Noooooo! Not Ripley!
Nothing is black and white. This week’s Luther pitches vigilante justice against former criminals against Luther, the man himself. ‘It’s complicated’, says Luther. No s*** Sherlock. Couple of questionable elements (like, why is it just Luther and either DS Ripley or DSU Martin Schenk (Dermot Crowley) and possibly one other at the crime scenes?), but so many things right about this episode (script, acting, pace and London so beautifully framed).
Luther continues to face an increasingly corrupt investigation, after one too many episodes of being in the wrong place at the right time (which is kinda the nature of his job really). Things unravel in spectacular fashion when vigilante, Tom Marwood (Elliot Cowan) starts meting out his own justice against all past offenders whose crimes and ‘light sentences’ caused the greatest public outrage.
Marwood is driven by the loss of his wife several years before. The plot’s been done before. Just replace ‘wife’ with other loved ones or prized possessions. Death Wish, Man on Fire, Kick Ass. You get the picture. Marwood is now a trained killer with a well-groomed greying beard and a stylish black woollen coat. While Marwood racks up the body count, Luther and Ripley come up with a plan, spearheaded by Ripley no less, to get to the ex-cons before Marwood does to stop and trap Marwood. When cornered, things don’t go well for Luther and certainly not for Ripley. Marwood’s last victim is former convicted paedophile, Dennis Cochran (Rupert Procter). By live streaming Cochran’s tearful confession online and asking the public to vote on what justice they would have for him, an angry mob stands between Luther, Ripley and Cochran’s life swings in the balance.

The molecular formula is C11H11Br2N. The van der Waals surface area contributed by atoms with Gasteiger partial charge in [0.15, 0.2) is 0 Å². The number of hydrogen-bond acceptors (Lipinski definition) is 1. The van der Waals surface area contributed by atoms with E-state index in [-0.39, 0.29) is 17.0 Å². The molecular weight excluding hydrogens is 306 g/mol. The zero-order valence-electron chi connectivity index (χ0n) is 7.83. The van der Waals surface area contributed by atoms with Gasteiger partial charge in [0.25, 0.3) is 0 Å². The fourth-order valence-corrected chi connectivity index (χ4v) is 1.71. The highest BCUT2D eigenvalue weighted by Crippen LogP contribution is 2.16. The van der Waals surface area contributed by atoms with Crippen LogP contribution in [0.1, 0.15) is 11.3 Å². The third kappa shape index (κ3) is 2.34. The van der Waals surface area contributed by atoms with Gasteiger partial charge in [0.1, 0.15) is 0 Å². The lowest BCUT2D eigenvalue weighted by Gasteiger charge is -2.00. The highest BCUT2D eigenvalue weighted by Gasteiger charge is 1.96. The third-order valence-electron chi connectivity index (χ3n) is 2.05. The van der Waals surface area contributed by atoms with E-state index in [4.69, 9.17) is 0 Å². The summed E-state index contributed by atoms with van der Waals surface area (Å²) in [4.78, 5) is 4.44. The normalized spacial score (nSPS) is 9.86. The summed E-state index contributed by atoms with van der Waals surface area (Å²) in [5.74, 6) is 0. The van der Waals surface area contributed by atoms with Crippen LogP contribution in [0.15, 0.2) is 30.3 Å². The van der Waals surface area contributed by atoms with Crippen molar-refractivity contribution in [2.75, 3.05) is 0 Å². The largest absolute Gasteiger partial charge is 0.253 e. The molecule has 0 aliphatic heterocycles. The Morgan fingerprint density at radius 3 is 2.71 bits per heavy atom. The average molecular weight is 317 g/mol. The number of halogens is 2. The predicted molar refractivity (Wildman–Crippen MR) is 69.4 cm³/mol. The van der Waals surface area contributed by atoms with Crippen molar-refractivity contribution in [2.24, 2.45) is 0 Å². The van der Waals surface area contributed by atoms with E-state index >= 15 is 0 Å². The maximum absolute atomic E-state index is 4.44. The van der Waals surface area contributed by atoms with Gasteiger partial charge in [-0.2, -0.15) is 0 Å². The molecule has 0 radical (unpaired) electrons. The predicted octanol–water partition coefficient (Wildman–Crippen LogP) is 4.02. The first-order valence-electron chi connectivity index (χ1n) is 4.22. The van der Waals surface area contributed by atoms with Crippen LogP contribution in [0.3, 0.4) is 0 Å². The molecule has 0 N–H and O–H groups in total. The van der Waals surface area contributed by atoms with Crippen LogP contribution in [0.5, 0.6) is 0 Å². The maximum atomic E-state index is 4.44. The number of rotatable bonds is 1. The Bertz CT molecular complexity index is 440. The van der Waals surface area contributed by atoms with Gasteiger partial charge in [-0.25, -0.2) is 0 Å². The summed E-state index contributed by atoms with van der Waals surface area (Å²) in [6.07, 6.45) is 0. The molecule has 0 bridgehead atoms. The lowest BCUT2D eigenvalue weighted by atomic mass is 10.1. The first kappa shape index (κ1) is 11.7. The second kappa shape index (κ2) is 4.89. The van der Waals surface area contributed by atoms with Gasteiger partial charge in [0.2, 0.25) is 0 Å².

Meanwhile, DCI Erin Gray (Nikki Amuka-Bird) ‘her mind full of scorpions’, tells Ripley she may have ‘taken a wrong turn’, after she confronts Mary with her file against Luther. Ok, maybe Mary’s no white rabbit and it’s just bad plot pacing having her rush the kiss in the second episode. Her role is purely to highlight how lost in love Luther is and has always been.
This brings me to the rule of Luther – ‘secret or die’, which in turn brings me back to Marwood, a cornered criminal and Ripley facing the business end of a shotgun. Now I know I shouldn’t fall in love with the characters in Luther and it serves me right for the next thing I know I’m looking at his soaking, reddened chest and Luther rushing to his side. And then there were tears. Never mind whose, ok. Sniff. Luther is left holding the bloody body of the dearly departed and I have a new level of respect for the show’s writer, Neil Cross and the producers. Clearly, he’s thrown out the rule book. Bromance, romance, career, sanity, the life of a central character – all hanging by a thread in a single episode.
What’s left for the series finale? The rule book says either piece it back together as best you can or blow the file to kingdom come. The finale promises to be a devastating and amoral conclusion for Luther.